In fact, there’s an entire TV series dedicated to that idea. The Chosen spends as much time, if not more, exploring the lives of the disciples and their personalities than it does recreating the events of the Bible.

None of us imagine ourselves as just one of the townspeople, Roman soldiers or Pharisees. We tend to imagine ourselves as disciples. That’s where Jesus was. That’s where the action was.

But life for the disciples was not for the faint hearted, and neither is life for disciples today. When Jesus issued this call to discipleship, He clearly set tough expectations. He made it plainly known what we should expect.

In Luke 9:23, we see three steps to discipleship.

1. Discipleship begins with the commitment to follow Jesus. Jesus had just predicted His death, burial and resurrection for our sins according to the scriptures. He then said, “If any will come after me.” Basically, He was saying, “This is where we’re headed.” To follow Jesus meant that you would have to be committed to the cause.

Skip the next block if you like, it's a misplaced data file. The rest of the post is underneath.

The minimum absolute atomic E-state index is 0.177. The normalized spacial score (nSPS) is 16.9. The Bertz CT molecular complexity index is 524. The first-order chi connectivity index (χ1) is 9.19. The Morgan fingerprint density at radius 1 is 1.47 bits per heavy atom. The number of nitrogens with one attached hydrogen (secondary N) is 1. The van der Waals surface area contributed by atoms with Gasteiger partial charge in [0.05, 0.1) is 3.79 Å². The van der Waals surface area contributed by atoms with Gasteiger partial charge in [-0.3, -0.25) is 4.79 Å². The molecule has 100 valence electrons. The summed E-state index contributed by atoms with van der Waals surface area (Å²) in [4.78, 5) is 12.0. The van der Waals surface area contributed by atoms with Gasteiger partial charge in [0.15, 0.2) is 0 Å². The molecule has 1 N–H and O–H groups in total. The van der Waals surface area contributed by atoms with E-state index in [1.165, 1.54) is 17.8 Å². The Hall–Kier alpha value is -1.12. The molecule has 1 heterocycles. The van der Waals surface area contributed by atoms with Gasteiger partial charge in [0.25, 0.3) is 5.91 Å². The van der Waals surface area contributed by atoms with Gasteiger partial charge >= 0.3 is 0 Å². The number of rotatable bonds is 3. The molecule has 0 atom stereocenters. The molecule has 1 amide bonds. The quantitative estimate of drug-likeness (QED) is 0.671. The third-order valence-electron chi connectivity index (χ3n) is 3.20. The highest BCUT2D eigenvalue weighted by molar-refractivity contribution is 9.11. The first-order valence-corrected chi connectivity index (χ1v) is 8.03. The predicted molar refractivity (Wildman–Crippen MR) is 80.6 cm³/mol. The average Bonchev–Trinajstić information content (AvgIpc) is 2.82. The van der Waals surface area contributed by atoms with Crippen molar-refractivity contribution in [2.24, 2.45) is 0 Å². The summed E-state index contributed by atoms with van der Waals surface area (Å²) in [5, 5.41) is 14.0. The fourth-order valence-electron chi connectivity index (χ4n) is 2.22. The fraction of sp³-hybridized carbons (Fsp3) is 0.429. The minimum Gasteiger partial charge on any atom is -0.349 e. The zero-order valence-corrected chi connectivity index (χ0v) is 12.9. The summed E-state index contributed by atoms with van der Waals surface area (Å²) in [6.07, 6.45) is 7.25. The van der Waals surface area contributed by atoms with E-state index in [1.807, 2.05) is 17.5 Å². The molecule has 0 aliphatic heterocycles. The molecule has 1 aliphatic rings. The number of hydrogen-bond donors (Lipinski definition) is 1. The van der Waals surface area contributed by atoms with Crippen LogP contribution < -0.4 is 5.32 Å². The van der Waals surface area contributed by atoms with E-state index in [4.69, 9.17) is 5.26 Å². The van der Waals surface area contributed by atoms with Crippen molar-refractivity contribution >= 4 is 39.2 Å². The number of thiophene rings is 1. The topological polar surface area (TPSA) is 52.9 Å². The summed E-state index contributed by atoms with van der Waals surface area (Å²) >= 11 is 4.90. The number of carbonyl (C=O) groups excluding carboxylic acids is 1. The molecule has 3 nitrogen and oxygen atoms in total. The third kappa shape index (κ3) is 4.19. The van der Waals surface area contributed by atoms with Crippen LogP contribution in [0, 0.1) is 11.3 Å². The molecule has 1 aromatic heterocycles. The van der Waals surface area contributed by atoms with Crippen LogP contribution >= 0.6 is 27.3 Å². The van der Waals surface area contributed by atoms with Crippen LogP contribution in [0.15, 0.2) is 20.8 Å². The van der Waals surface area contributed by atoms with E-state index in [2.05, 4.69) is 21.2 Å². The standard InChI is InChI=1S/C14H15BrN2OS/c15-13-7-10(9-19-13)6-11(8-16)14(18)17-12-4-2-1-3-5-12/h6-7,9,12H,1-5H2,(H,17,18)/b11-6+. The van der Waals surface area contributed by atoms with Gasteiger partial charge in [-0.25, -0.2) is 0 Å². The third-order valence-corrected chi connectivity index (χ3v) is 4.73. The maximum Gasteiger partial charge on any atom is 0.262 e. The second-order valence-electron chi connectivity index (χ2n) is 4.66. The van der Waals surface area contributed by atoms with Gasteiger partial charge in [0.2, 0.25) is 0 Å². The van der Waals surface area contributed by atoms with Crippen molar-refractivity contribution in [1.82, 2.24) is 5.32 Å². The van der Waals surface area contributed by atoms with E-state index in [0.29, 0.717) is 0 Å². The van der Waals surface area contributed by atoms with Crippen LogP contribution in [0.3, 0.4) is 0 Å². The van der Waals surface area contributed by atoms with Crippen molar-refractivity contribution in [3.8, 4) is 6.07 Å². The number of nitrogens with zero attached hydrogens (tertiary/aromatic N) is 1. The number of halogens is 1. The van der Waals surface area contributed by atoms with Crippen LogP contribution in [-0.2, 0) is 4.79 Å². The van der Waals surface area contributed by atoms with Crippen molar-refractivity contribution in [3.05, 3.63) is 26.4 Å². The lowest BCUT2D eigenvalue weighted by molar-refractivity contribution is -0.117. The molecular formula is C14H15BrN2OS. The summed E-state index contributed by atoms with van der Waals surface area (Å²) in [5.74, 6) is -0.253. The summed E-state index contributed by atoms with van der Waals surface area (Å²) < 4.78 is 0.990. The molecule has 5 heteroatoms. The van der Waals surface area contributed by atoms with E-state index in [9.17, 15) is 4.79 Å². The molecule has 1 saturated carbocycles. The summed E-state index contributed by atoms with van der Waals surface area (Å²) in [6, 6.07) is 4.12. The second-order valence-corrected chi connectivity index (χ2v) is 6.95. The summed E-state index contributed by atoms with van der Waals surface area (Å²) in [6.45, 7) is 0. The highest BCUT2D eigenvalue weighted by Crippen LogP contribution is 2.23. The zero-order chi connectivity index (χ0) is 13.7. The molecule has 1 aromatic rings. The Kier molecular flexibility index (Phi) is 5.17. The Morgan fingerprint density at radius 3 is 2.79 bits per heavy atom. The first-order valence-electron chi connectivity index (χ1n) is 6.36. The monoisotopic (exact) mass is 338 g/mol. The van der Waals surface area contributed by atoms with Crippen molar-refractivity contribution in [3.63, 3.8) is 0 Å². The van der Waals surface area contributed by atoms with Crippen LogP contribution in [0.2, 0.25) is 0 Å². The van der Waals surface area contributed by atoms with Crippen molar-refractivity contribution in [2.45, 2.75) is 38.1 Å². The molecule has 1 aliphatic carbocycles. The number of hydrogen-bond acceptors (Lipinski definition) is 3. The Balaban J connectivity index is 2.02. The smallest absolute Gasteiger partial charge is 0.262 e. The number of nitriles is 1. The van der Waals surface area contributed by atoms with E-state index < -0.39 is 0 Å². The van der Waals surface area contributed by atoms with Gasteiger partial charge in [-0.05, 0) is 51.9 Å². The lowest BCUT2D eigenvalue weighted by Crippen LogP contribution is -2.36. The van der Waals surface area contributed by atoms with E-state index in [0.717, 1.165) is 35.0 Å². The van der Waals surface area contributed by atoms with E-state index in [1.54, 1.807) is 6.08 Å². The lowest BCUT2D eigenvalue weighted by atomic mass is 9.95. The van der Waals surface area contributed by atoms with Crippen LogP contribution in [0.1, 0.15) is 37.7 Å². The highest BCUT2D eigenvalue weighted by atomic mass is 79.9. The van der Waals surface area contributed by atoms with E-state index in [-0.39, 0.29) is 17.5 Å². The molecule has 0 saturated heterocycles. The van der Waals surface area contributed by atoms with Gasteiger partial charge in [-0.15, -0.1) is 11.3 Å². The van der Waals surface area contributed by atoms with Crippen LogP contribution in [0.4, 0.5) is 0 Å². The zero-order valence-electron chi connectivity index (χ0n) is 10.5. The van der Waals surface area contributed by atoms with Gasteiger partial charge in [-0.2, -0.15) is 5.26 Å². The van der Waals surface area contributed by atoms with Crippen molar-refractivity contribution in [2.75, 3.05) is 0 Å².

2. Discipleship involves sacrifice. Jesus’ next words were “let him deny himself.” Denying yourself means foregoing current temporary pleasures in order to achieve the greater goal of following Jesus. Sometimes this involves financial or career sacrifice. Sometimes this means discontinuing activities that are not pleasing to the Lord. Either way, there is sacrifice.

3. Discipleship involves following. This means we learn from the Lord and conform our lives accordingly.

Being a disciple means learning from the Lord and growing in your faith. This is an endeavor we have all undertaken. This is a journey that is best taken together.